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Toyota Motor Corp. is looking at the possibility of offering autonomous driving technologies to ride-hailing companies, according to reports on May 16.

This is part of the Japanese automaker’s expansion efforts to become a company that does not only offer cars but also mobility services.

Toyota has partnered with US ride-hailing giant Uber Technologies Inc. to develop a new driverless system which the automaker is planning to supply to other ride-hailing companies such as Grab Taxi Holdings Pte Ltd of Singapore and ANI Technologies Pvt Ltd’s Ola of India.

Additionally, Toyota will be investing $1 billion in Uber’s new subsidiary with the goal of developing self-driving vehicles where they will be joined by SoftBank Group Corp. SoftBank Group is Uber’s largest shareholder and has also previously invested in Grab and Ola. Toyota is also a stakeholder in Grab, which dominates ride-hailing services across Southeast Asia.

, Toyota to Offer Self-driving Tech to Ride-hailing Firms
Toyota has partnered with US ride-hailing company Uber Technologies Inc. to develop a new driverless system, which the automaker plans to make available for other ride-hailing firms.

This brings Toyota closer to its goals of widening its scope of business to offering advanced mobility services that would eventually lead to “driverless taxis”.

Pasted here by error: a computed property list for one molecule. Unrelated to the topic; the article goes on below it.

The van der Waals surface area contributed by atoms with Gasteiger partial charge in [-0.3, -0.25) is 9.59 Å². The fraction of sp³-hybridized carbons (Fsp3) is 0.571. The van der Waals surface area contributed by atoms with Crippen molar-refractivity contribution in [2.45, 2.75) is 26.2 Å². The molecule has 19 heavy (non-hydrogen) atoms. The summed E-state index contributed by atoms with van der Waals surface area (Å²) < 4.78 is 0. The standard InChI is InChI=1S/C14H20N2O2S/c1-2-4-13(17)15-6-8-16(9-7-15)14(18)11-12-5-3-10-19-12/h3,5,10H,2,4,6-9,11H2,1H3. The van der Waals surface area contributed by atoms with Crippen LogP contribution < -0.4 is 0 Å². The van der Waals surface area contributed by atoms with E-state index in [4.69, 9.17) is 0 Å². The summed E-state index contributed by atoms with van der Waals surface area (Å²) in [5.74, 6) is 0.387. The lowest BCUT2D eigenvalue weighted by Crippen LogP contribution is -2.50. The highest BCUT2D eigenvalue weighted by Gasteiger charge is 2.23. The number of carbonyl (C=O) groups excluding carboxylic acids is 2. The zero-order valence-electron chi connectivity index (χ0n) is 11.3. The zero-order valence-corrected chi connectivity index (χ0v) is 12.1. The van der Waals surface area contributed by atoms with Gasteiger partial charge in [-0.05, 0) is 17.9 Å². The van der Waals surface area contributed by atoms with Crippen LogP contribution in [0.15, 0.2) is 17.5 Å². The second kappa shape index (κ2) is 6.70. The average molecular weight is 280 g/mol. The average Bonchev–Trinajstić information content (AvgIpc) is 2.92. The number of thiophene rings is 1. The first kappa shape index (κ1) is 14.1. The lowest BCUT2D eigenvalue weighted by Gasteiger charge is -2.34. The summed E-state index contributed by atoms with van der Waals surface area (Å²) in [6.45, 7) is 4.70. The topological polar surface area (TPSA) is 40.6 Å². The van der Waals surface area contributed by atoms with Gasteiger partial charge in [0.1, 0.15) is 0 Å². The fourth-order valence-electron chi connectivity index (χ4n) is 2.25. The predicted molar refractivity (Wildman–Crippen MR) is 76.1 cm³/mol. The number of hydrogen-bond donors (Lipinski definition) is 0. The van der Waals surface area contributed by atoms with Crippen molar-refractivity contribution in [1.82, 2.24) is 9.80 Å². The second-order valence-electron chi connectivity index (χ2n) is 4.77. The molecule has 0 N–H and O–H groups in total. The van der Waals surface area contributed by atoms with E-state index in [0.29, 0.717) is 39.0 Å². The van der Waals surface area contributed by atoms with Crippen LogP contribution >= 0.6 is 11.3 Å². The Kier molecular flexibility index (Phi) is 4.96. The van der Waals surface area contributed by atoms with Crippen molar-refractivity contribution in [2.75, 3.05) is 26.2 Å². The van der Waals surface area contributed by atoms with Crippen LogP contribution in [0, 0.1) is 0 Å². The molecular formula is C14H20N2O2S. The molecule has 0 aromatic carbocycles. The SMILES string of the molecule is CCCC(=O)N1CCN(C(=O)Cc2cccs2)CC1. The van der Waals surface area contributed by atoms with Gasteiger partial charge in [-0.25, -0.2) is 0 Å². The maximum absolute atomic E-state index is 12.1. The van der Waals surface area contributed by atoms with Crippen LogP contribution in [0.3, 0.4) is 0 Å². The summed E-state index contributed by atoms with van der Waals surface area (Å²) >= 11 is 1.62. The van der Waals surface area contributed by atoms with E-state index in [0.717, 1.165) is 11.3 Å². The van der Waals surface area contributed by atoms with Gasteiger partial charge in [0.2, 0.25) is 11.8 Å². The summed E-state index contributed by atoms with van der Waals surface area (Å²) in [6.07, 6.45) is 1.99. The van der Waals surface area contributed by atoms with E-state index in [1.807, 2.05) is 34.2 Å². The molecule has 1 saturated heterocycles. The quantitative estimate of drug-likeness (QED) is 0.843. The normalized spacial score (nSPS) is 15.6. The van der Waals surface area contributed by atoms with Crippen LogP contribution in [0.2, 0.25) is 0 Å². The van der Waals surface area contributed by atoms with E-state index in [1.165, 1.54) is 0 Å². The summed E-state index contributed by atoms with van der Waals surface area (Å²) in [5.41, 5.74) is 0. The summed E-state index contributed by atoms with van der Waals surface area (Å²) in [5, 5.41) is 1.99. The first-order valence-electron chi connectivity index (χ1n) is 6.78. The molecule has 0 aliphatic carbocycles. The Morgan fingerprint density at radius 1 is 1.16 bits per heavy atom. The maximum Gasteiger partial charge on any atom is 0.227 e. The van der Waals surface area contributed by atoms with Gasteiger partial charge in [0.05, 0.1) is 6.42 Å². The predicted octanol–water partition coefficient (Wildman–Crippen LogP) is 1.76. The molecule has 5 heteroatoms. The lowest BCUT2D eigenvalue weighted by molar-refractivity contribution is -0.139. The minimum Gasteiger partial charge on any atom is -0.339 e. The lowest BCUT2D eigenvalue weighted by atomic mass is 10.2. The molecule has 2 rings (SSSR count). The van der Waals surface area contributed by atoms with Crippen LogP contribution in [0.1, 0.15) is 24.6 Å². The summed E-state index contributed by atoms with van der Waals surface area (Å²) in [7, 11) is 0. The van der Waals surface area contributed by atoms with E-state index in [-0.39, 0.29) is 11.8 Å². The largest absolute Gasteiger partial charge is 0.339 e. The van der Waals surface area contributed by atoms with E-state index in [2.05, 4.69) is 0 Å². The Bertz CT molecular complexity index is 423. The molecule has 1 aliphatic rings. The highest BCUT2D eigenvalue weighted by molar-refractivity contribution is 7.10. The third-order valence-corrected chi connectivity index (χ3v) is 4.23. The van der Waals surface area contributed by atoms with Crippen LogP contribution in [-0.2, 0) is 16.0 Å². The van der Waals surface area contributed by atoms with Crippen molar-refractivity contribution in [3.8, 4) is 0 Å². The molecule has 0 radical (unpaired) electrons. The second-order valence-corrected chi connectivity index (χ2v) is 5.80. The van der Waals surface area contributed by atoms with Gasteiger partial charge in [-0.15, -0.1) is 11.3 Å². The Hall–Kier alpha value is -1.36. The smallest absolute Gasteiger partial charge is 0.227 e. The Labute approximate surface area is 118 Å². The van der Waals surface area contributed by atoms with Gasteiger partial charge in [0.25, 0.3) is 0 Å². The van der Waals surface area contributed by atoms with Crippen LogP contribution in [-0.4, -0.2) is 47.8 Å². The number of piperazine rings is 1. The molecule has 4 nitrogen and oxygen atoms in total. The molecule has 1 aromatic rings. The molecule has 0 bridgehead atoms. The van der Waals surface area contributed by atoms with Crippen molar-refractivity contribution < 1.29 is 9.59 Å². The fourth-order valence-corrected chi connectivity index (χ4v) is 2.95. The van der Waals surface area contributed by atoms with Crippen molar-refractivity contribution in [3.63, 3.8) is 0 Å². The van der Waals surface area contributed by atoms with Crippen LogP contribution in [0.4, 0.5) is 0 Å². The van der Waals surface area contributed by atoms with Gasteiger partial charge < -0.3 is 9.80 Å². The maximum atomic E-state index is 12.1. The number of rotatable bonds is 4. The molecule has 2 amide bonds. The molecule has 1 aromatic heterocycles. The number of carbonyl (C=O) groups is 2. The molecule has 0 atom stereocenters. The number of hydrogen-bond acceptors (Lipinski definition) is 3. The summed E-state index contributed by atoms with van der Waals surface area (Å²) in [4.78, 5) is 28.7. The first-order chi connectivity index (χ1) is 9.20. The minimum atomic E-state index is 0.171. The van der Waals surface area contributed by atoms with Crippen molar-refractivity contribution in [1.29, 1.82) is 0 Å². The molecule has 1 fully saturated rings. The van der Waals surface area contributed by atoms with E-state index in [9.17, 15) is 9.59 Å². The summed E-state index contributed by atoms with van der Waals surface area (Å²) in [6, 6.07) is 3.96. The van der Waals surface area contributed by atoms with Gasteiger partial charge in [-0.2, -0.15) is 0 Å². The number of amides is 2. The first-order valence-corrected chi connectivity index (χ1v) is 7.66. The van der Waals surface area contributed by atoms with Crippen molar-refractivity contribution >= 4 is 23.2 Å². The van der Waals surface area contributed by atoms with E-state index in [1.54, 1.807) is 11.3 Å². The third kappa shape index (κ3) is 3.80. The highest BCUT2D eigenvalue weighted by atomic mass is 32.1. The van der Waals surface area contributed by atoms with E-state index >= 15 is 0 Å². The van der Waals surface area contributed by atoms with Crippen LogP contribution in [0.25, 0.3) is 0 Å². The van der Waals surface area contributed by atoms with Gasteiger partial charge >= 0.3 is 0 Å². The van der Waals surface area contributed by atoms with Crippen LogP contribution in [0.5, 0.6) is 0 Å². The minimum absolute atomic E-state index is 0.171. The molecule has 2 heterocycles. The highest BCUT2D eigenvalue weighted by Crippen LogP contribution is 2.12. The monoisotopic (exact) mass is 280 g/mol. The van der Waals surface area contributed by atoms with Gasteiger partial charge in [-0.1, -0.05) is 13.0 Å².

Aside from a self-driving technology, Toyota also partnered with SoftBank Corp., the mobile phone arm of SoftBank Group, in developing other services using self-driving vehicles as well as other automotive technologies.

Although SoftBank Group was revealed to have invested in China’s leading ride-hailing firm, Didi Chuxing Technology Co., Toyota thinks it could be difficult to supply new technologies developed by a U.S. company to a Chinese firm given the two countries’ growing problems over technology transfers and other trade practices.

Other technologies currently in development under the Toyota umbrella is the sophisticated driver-assistance product also known as “Guardian,” which will be programmed to intervene when a driver makes a potentially deadly mistake, as well as “Chauffeur,” which is the automaker’s line of fully autonomous vehicles similar to Waymo and the GM Cruise.

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